Where there’s conversation in the King of Boys sequel, it comes in stilted snippets, teased even further away from credulity when some of the actors fumble through their Yoruba. At other times, a character or two use diction that strays into the implausible, as when a juju man in Episode 5 interleaves his diabolic incantation with clean, educated English. Most of the time, monologue outstrips dialogue, its most prominent culprit being Eniola, with her many hyper-dramatic, self-preening spiels, often delivered while the character’s trademark scowl hangs on her face.
Adetiba rehashes the in-your-face signature of her moving pictures in this sequel. In Olamide’s Sitting on the Throne music video, which she’d directed in 2014, when the artiste raps that ‘I ain’t got beef with nobody,’ there’s a literal interpretation, as the camera pans to an actual dish of uncooked beef floating in a small stew of blood. When Eniola Salami cries for her children, the painting of a child hangs behind her, calling attention to itself. When we are treated to scenes of the Igbo crime lord, Odogwu Malay (played by iLLbliss), we see the Biafran flag on a goon’s shirt, which I imagine is intended as a visual metaphor of sorts. Then there’s a needless, albeit, blurry, cut that honours the request of King Herod’s daughter: a severed head on a tray.
While I appreciate the realistic bullet holes that you’ll see when Eniola’s henchmen are busy with a gunfight, cut-out eyeballs and such like seem like a gratuitous romance with the macabre. You get the sense that there’s an obvious effort to commit to realism, but in doing so, there’s also an elision of subtlety. Art isn’t so much what is revealed but, in consideration of the consumer’s sensibilities, what is also deliberately edited out.
Speaking of which, it’s rather not subtle that the foremost media house in the series gets its name from its producer: KAV studios. It almost comes off, you could argue, as directorial narcissism. Adetiba isn’t just content with making the series; she wants to be in it.
The series could easily pass for a crash course on the country’s politics, and here is where it triumphs the most. There are ample instances of Machiavellism, lobbying, corruption of the religious, and deliberate disinformation by the powers-that-be in a way that I think mimics the alleged truth-denials that conspire to discredit the #EndSARS protests. If there’s any doubt as to whether Adetiba might have had the youth-centric rallies of October 2020 in mind, Toni Tones, playing the younger Eniola, intones “Soro Soke, were!” to nip any such misgivings.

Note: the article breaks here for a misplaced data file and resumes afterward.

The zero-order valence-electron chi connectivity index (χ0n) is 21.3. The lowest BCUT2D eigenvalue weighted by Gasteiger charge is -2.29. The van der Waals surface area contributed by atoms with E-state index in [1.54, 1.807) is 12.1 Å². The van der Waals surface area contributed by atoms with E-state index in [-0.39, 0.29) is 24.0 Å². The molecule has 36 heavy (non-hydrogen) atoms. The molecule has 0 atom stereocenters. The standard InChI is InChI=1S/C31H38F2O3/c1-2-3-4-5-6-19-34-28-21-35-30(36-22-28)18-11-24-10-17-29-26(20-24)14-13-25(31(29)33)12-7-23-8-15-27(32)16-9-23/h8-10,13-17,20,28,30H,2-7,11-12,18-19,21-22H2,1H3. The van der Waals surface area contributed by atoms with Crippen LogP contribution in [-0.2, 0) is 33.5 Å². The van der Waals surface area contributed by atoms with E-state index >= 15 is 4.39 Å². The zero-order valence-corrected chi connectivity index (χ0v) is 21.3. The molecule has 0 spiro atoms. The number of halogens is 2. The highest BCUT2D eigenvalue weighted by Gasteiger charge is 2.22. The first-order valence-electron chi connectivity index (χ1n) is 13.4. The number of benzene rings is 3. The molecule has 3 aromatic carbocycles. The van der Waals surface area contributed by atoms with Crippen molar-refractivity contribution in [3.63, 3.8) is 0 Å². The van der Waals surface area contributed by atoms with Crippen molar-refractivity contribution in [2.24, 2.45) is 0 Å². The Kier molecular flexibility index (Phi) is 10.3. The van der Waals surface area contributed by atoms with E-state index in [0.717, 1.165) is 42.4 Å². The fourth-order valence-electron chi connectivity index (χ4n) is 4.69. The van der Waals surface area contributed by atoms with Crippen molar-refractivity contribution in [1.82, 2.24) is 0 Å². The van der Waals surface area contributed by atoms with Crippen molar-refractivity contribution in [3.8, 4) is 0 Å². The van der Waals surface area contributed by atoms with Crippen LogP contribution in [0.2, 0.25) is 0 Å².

With marked improvement in Sobowale’s acting, which, in this case, means less over-acting, the protagonist feels more like the experienced gangbanger that she wasn’t quite in the prequel. But the moments of gold come in the scenes where First Lady Jumoke Randle cowers in fear to the governor’s mother (played by Taiwo Ajai-Lycett).
Though the series’ final act bears the symptoms of rushed writing, raising more questions than it provides answers and rescued by a ‘deus ex Makanaki,’ the concluding stratagem by Eniola shows how much the character has evolved in five years — from a blunt instrument who boasts and yells most of the time, to a skillful manoeuvrer who relies on more subtle tactics in outwitting her foes.
In more than one way, Adetiba’s artistry, barring its excesses, has, likewise, undergone an evolution. This sequel, by and large, supersedes its predecessor — it’s tighter, it’s cleaner, and it invites a suspension of disbelief in a way that the prequel struggles to accomplish.
The King of Boys has, indeed, returned; and Nollywood has walked a couple of steps in the right direction.